Category Archives: homesick

To go or not to go


Weighing the pros and cons of visiting home for an ALT

For every ALT there comes a time when, for one reason or another, he or she is confronted with the decision to visit the home from whence the came. For me it was no different.

I debated with myself a bit before leaving home as to whether I would actually come home during my year or two away. Then that possibility of 2 years was cut down by a couple personal reasons (one of which is everyone’s getting married!! How dare they ask me to be a part of such a special event… ). So being left with only one year abroad, I thought ‘Well I don’t really need to come home, right? It’s expensive!’ The more people asked if I was coming home in the summer at all, the more I questioned my conviction.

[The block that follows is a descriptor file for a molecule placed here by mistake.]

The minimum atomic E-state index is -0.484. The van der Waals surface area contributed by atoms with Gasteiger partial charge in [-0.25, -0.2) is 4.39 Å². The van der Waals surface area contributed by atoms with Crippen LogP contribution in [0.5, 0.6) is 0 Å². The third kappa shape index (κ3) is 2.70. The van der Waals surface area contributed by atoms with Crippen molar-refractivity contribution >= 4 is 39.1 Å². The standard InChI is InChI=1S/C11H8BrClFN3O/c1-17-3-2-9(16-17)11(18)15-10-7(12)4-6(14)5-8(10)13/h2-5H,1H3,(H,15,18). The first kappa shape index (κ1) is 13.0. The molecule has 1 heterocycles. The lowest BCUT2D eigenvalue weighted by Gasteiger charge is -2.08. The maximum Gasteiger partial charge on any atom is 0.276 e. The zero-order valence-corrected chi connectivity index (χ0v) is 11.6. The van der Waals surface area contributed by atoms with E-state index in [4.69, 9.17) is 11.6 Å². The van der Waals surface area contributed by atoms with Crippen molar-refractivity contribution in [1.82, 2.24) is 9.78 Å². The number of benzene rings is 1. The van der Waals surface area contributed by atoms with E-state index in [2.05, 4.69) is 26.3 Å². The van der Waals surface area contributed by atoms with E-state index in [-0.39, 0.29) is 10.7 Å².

When the time came to own up and stay in Japan for the 2 weeks in August or go home, I went home. Why? Because I didn’t pay for it, for starters. I did not have enough money to pay for it so I thought the matter was settled. Boyfriends can have a way of overturning that it seems. It ended up being what I needed. I saw some friends, ate too much good food, got to see family, and of course spent exorbitant amounts of time with my significant other. Somehow I can’t remember half what I did but I’m sure it was all good times.

My details

  • The flight over was freakishly fast. Well, all except for the quick stop over in Chicago…going from Japanese folks for 4 months to brash and loud Americans in a cramped little airplane was not my idea of awesome.
  • THE FOOD man had I missed cheese. I don’t remember how many times I had Mexican but it was likely one too many… or never enough. Aside from my favorite joints, there was also my mom’s cooking which I may cry over when they eventually move to North Carolina. I don’t think I wait for Thanksgiving and Easter every year for her cooking.